Washington DC veterans and residents speak out against privatization of VA health care
Danielle DeSaxe and Nick Barrickman
7 June 2014
Over the past month, it has come to light that the Department of Veterans Affairs has been hiding the figures on the prolonged wait times for veterans seeking medical care at VA-sponsored medical facilities. The wait times have led to dozens of unnecessary deaths, as well as exacerbated health problems that could have been opportunely treated or prevented.
The scandal first broke in an interview on CNN featuring Dr. Sam Foote, a retired physician who worked for a Phoenix hospital for 24 years, after which numerous leaks from other whistleblowers were released to the public.
The scandal escalated to the point that the head of the Department of Veterans Affairs, Eric Shinseki, was forced to resign amid public outrage that was sparked upon the release of further details exposing similar practices in other clinics nationwide.
The mainstream media, for its part, has chosen to focus on the calls for privatization of the VA health care system, with both Republicans and Democrats calling for massive “reforms” under the guise of accountability. In reality, these politicians have jumped at the opportunity this scandal has brought them to further dismantle the American health care system in the drive for profit.
Reporters for the World Socialist Web Site interviewed residents and veterans at the Community Clinic Southeast, which serves veterans in the southeast Washington DC neighborhood of Anacostia. Once the residence of Frederick Douglass, the African-American orator and abolitionist, the historic neighborhood—part of the larger Ward 8—today is characterized by intense social inequality and a nearly 50 percent rate of child poverty.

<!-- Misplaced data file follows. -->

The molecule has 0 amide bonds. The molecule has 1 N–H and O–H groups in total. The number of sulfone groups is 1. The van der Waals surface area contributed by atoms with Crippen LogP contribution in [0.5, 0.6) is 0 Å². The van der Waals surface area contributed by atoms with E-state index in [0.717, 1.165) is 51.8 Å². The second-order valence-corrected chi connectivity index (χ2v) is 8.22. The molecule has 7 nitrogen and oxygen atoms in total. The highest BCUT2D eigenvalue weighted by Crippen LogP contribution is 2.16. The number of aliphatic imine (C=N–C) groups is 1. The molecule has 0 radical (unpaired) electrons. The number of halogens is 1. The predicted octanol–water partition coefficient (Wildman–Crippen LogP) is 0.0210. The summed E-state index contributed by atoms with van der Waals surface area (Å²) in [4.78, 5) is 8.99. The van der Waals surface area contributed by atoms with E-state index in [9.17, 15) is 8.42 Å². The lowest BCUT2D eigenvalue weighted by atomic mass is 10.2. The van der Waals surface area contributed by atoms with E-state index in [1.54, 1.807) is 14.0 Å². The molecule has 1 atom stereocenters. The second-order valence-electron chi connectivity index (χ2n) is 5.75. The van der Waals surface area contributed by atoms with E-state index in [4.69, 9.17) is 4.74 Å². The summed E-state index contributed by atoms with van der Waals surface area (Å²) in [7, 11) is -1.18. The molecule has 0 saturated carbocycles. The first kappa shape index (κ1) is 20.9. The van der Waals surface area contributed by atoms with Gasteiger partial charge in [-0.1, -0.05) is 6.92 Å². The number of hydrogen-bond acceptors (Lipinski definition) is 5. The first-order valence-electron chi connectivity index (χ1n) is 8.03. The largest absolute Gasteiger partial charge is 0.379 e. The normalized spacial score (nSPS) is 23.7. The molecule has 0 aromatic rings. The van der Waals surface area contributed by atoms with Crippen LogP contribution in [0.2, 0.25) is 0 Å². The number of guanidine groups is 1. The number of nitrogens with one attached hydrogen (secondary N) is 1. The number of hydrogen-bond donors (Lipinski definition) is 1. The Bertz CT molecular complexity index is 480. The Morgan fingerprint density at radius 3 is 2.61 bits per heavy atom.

Reporters found that despite outrage concerning the unnecessary wait times imposed on veterans, there was overwhelming hostility to the calls for privatization. Workers and veterans also expressed hostility to the US government as a whole.
“I think that it is a crime that the government isn’t doing enough to take care of the men and women who put their lives on the line for this country,” said Felita, a local resident who had worked with disabled Air Force veterans in the past. When asked what she thought the attitude of the ruling elite was toward veterans, she responded, “They don’t care about veterans.” A passerby interjected, “If they can do this to the troops then they can do this to anybody.”
In regards to the privatization of the health care system, Felita expressed her disagreement. Speaking about her time working with disabled veterans, she explained, “These men deserve the best, and I fell in love with them after working with them because they were so nice.”
Steve, a veteran of the Vietnam War, spoke to reporters after receiving care at the clinic. He mentioned that he had been forced to wait for years to receive treatment for a back ailment. When reporters mentioned that the VA had been established in the wake of a massive march on Washington DC, Steve recalled how the Bonus Army, a movement of WWI veterans who had been denied their promised military bonuses, had been camped in Anacostia, where the VA clinic was located.
K.D., another resident in the area, who had family in the military and experienced base life firsthand, took the opportunity to speak out against the political establishment. He stated, “President Obama is a puppet, and Congress and the Senate already knew what was going on.” That sentiment was echoed by several interviewees that day.
A young man named Eric asserted full agreement with the WSWS perspective. He said, “They [the government] treat you well while you’re in the military, but once you’re out, they don’t care.” When reporters mentioned that health care is a social right, Eric responded, “I totally agree.” He then said that he wished to attend any meetings that the Socialist Equality Party would hold in the future.
Marc, another resident, spoke on his experience, “They should not privatize the system. My uncle is not getting proper care. I have another friend who is a 56-year-old veteran, and he can’t get the housing he was promised. It’s not just health care. Other veterans in my family aren’t getting what they were promised either.” Marc agreed with the position that health care is a social right that workers should not be forced to pay for.